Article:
We’re slowly approaching that time of year: Schema change release time. After skipping our fall update to focus on some internal tasks, we’re ready to have another schema change release in the spring: May 16, 2016
We have started the process to collect features we wish to release for this schema change release and we’ll be publishing that list in the coming weeks. However, we’re contemplating the impact of one more change we’d like to make: Upgrading to a more recent version of Postgres.
Internally we are going upgrade to Postgres 9.5, which was recently released, so we expect that the Postgres team will have worked out the most significant kinks before we’re ready to move to it. However, even though we are moving to 9.5, we are considering the impact on our downstream users/customers who need to make the same or similar change.
While we are moving to version 9.5 of Postgres, we have the option of only adopting features from Postgres 9.4, which means that our downstream users may continue to use Postgres 9.4. However, Postgres 9.5 has some nice features we’d like to use (e.g. UPSERT), so we’re pondering if it is possible for us to require Postgres 9.5 from all of ours Live Data Feed users starting on May 16, 2016.
We have already informally queried a few of ours users and so far it seems that requiring Postgres 9.5 is feasible. If you are a Live Data Feed user and feel that this requirement of Postgres 9.5 is too much for your and your organization by May 16, 2016, please leave a comment to this blog post!
11 thoughts on “Upgrading Postgres for MusicBrainz Live Data Feed users”
Will the actual Postgres version used in your Virtual Machine still work (replicate) after this upgrade?
Or do you release a new Virtual Machine anyway?
Yes, there will be a new VM shortly after the release.
Will there be a migration path for existing VM users, rather than having to recreate everything from scratch? Because the current VM required a fair bit of monkey-wrenching to get running, and I don’t look forward to doing that again, not to mention a full database transfer will take most of a day on rust.
Debian stable currently only has Postgresql 9.4. Dunno how many Debian users there are running replicated servers, but it might cause them (us!) some pain.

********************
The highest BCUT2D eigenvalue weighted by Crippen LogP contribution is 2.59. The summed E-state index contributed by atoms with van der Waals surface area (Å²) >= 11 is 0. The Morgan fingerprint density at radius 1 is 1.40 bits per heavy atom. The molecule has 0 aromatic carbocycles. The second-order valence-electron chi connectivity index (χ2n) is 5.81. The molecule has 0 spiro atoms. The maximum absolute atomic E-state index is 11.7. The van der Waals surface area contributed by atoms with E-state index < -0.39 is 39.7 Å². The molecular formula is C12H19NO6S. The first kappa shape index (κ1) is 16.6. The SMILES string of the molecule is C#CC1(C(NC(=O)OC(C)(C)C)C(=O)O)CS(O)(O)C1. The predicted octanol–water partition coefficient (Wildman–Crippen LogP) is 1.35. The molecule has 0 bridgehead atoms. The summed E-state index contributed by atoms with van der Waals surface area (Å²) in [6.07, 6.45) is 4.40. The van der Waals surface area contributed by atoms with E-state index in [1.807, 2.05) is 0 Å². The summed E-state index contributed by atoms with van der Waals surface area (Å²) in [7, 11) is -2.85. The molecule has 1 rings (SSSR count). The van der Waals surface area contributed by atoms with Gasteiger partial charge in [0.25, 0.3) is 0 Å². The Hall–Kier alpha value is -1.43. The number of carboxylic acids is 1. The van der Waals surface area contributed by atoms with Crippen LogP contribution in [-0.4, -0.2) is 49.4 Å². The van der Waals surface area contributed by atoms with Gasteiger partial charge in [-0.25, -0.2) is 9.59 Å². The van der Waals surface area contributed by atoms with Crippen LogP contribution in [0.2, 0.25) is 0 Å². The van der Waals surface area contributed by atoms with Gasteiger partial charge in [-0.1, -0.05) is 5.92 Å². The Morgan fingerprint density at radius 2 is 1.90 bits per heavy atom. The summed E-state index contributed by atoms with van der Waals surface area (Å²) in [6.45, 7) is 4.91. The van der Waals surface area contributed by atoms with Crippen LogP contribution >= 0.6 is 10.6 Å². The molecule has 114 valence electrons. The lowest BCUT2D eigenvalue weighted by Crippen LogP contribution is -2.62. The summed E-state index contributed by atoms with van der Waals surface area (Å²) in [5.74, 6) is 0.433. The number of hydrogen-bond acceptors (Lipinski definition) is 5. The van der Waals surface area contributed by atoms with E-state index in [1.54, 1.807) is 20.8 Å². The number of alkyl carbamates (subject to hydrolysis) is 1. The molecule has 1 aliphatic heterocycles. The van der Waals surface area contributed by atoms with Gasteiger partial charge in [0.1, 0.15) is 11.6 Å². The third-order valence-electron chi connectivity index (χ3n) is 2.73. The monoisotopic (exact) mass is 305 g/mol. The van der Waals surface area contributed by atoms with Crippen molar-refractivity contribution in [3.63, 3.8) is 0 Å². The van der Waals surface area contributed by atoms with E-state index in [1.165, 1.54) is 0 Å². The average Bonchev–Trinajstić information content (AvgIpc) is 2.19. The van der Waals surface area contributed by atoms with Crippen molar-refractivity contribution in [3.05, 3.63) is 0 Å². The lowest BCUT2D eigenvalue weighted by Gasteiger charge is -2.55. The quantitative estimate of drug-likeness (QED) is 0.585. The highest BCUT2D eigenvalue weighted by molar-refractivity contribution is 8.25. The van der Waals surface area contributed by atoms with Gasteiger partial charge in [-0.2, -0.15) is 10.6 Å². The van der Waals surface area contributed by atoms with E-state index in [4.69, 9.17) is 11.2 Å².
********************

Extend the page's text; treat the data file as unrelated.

PDF: Sorry, but we don’t have any magic unicorns that can take the pain out doing a schema upgrade. Did you report all the bugs you encountered with the VM?
@Andy Hawkins: You can get 9.5 packages (even for oldstable and oldoldstable) from the PostgreSQL apt repository; see https://wiki.postgresql.org/wiki/Apt
Note that some features (specifically, UPSERT) could be used without impacting the live data feed.
@bluetreble: Yes, UPSERT isn’t a good example. We may want to use BRIN indexes, though, or grouping sets for some queries.
@ruaok not looking for Unicorns, but obviously there will be some sort of migration plan for MB infra, so sharing the details of any processes and pitfalls would be appreciated, rather than everyone repeating the fumbling.
I couldn’t find where to post issues with the VM image at the time – the issue tracker doesn’t appear to be linked anywhere on the documentation site. I did post to IRC, with the first major show-stopper was as I described here: http://chatlogs.metabrainz.org/brainzbot/musicbrainz/2016-01-08/?msg=3466245&page=1
I ended up resolving the rest of the problems I encountered by reading the production chef cookbooks and applying most of the differences by hand (the dev/VM cookbooks don’t appear to generate a particularly functional deployment, and it’s not clear to me why the two code-paths exist in the cookbook). Unfortunately I have not recollection of all the specifics at this stage.
@pdf: JIRA for Virtual Machine http://tickets.musicbrainz.org/browse/MBVM
JIRA for Search Server: http://tickets.musicbrainz.org/browse/SEARCH
You can see all the other projects from the same-called drop-down menu in JIRA.